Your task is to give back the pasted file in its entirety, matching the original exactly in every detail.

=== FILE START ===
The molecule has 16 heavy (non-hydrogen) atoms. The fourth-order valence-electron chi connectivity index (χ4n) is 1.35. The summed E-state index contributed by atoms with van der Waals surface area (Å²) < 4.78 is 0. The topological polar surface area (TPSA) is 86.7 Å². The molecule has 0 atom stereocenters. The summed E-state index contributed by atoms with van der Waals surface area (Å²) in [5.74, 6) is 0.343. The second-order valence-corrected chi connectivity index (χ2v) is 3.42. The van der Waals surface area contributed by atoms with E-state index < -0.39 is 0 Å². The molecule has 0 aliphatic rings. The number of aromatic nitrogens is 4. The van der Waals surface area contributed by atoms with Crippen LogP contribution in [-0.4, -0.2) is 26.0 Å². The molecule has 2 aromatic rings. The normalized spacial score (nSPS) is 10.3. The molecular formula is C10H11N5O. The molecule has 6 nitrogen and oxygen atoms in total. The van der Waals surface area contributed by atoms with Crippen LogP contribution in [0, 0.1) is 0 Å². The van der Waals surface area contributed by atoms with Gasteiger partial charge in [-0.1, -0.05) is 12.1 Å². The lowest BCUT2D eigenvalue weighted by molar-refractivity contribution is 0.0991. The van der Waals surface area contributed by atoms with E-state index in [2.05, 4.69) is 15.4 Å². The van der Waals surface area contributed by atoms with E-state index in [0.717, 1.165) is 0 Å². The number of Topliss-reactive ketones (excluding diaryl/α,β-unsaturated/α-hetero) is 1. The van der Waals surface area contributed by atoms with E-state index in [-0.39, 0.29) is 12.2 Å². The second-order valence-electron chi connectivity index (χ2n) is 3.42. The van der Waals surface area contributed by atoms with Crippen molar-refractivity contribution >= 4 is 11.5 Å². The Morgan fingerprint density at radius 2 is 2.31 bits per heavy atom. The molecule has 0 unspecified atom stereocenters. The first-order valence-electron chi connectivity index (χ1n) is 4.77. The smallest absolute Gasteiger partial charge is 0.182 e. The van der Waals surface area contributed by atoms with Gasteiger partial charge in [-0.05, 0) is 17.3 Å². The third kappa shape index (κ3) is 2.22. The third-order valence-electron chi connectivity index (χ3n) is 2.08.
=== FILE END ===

The molecule has 16 heavy (non-hydrogen) atoms. The fourth-order valence-electron chi connectivity index (χ4n) is 1.35. The summed E-state index contributed by atoms with van der Waals surface area (Å²) < 4.78 is 0. The topological polar surface area (TPSA) is 86.7 Å². The molecule has 0 atom stereocenters. The summed E-state index contributed by atoms with van der Waals surface area (Å²) in [5.74, 6) is 0.343. The second-order valence-corrected chi connectivity index (χ2v) is 3.42. The van der Waals surface area contributed by atoms with E-state index < -0.39 is 0 Å². The molecule has 0 aliphatic rings. The number of aromatic nitrogens is 4. The van der Waals surface area contributed by atoms with Crippen LogP contribution in [-0.4, -0.2) is 26.0 Å². The molecule has 2 aromatic rings. The normalized spacial score (nSPS) is 10.3. The molecular formula is C10H11N5O. The molecule has 6 nitrogen and oxygen atoms in total. The van der Waals surface area contributed by atoms with Crippen LogP contribution in [0, 0.1) is 0 Å². The van der Waals surface area contributed by atoms with Gasteiger partial charge in [-0.1, -0.05) is 12.1 Å². The lowest BCUT2D eigenvalue weighted by molar-refractivity contribution is 0.0991. The van der Waals surface area contributed by atoms with E-state index in [2.05, 4.69) is 15.4 Å². The van der Waals surface area contributed by atoms with E-state index in [0.717, 1.165) is 0 Å². The number of Topliss-reactive ketones (excluding diaryl/α,β-unsaturated/α-hetero) is 1. The van der Waals surface area contributed by atoms with E-state index in [-0.39, 0.29) is 12.2 Å². The second-order valence-electron chi connectivity index (χ2n) is 3.42. The van der Waals surface area contributed by atoms with Crippen molar-refractivity contribution >= 4 is 11.5 Å². The Morgan fingerprint density at radius 2 is 2.31 bits per heavy atom. The molecule has 0 unspecified atom stereocenters. The first-order valence-electron chi connectivity index (χ1n) is 4.77. The smallest absolute Gasteiger partial charge is 0.182 e. The van der Waals surface area contributed by atoms with Gasteiger partial charge in [-0.05, 0) is 17.3 Å². The third kappa shape index (κ3) is 2.22. The third-order valence-electron chi connectivity index (χ3n) is 2.08.